I watched The Incredibles for the second time last night. It's one of the best animated movies ever made, in my opinion. I was struck anew during the film by its unusual, almost seditious, message:
If you're special, go ahead and shine your brightest --- but not everyone can be special.
I'm surprised that this message doesn't get remarked upon more, but then I suppose most kids and parents aren't interested in analyzing the thesis of an animated movie about superheroes. Still, as an educator who's believed that very message a long time, it struck a chord with me.
I do think that a lot of the problems today's young people have stems from an ill-advised liberal molly-coddling in education. "Everyone is special." Yeah, right. Just like there are no stupid questions. (Sometimes kids ask stupid questions. It's usually because they weren't paying attention in the first place.)
I'm not trying to crush any children's spirits or come off as an oppressive tyrant trying to drag innocent minds into the pit of despair that I'm in. I'm all in favor of optimistic teaching. There's nothing wrong with bestowing effusive praise where it's due. "You are loved." "You are valued and appreciated." "Your ideas are interesting." "With enough effort and a good attitude, you can achieve any reasonable dreams." I believe all those things, and I believe in inculcating such ideas in children. I believe in helping children recognize good actions and good words, and encouraging them to develop an instinct for responsible behavior.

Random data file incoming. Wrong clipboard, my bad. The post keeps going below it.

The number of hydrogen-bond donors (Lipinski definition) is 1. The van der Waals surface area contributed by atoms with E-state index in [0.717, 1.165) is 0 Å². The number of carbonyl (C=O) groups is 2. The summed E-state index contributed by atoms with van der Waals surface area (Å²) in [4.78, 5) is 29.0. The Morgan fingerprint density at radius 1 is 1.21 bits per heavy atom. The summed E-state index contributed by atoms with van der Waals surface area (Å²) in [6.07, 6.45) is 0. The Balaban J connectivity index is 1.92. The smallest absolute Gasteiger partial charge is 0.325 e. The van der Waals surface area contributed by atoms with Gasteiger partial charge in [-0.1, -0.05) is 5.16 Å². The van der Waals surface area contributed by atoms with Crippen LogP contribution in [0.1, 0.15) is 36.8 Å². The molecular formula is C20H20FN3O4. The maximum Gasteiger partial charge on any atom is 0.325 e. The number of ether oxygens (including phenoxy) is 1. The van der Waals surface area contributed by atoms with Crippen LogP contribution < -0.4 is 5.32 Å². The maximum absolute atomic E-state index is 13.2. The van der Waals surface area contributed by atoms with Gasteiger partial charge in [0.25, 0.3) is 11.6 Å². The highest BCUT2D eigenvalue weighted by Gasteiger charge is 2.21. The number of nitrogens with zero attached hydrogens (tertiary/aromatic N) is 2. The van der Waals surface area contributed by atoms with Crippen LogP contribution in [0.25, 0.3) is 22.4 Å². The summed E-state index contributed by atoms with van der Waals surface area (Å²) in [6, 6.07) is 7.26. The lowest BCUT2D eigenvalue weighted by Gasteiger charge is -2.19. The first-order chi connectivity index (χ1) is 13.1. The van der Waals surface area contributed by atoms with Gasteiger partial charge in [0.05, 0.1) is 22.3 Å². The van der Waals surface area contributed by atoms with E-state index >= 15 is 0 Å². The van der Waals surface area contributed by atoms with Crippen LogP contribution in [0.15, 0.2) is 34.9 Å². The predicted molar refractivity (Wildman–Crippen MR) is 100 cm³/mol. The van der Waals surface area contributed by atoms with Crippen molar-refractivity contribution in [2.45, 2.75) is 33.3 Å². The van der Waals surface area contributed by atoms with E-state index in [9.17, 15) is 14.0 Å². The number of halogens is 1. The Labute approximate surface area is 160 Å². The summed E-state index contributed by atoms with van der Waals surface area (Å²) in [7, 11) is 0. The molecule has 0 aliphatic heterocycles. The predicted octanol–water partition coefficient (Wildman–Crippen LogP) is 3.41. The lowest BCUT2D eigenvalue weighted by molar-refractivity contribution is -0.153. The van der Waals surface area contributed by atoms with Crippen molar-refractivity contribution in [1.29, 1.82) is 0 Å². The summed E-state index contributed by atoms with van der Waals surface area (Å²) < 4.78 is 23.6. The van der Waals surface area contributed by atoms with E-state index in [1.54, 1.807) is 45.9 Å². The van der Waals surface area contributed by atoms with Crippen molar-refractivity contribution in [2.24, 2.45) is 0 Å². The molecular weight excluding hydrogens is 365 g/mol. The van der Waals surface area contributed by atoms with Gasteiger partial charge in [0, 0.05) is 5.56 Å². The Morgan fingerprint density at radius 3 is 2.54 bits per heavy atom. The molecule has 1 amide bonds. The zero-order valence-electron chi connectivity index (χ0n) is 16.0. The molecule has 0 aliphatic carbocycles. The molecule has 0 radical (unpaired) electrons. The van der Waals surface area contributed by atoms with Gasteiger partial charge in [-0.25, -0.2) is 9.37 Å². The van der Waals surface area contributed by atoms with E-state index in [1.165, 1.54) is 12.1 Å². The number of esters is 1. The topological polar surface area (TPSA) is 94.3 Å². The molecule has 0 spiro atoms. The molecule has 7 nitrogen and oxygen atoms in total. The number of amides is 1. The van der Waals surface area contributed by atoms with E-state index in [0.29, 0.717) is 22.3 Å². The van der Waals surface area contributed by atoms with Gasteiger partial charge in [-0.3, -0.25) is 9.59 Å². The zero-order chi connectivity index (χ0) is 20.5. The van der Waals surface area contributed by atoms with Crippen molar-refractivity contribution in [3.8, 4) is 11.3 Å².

The problem is when praise is taken to excess, so that it loses all meaning. I've seen teachers who are afraid to tell children that an answer is wrong. Somewhere along the way, telling a kid "What you just said is wrong" came to be seen as the equivalent of "You, yourself, are stupid." And they aren't equivalent, of course, and it shouldn't be that way. A strong, intelligent teacher should be able to correct and misdirect without hurting a student's feelings --- but also without piling on the misplaced praise ("good try!") until getting the right answer doesn't even matter anymore.
"Everyone is special." "You can do no wrong." "No one should ever contradict you." Those are the messages I've heard being fed to students. Not in so many words, of course, but the message is clear. To me, that's a litany of wrongheaded teaching that's as destructive as its opposite, continuous aspersion and degradation. It may be one of the reasons so many kids today don't understand accountability or empathy.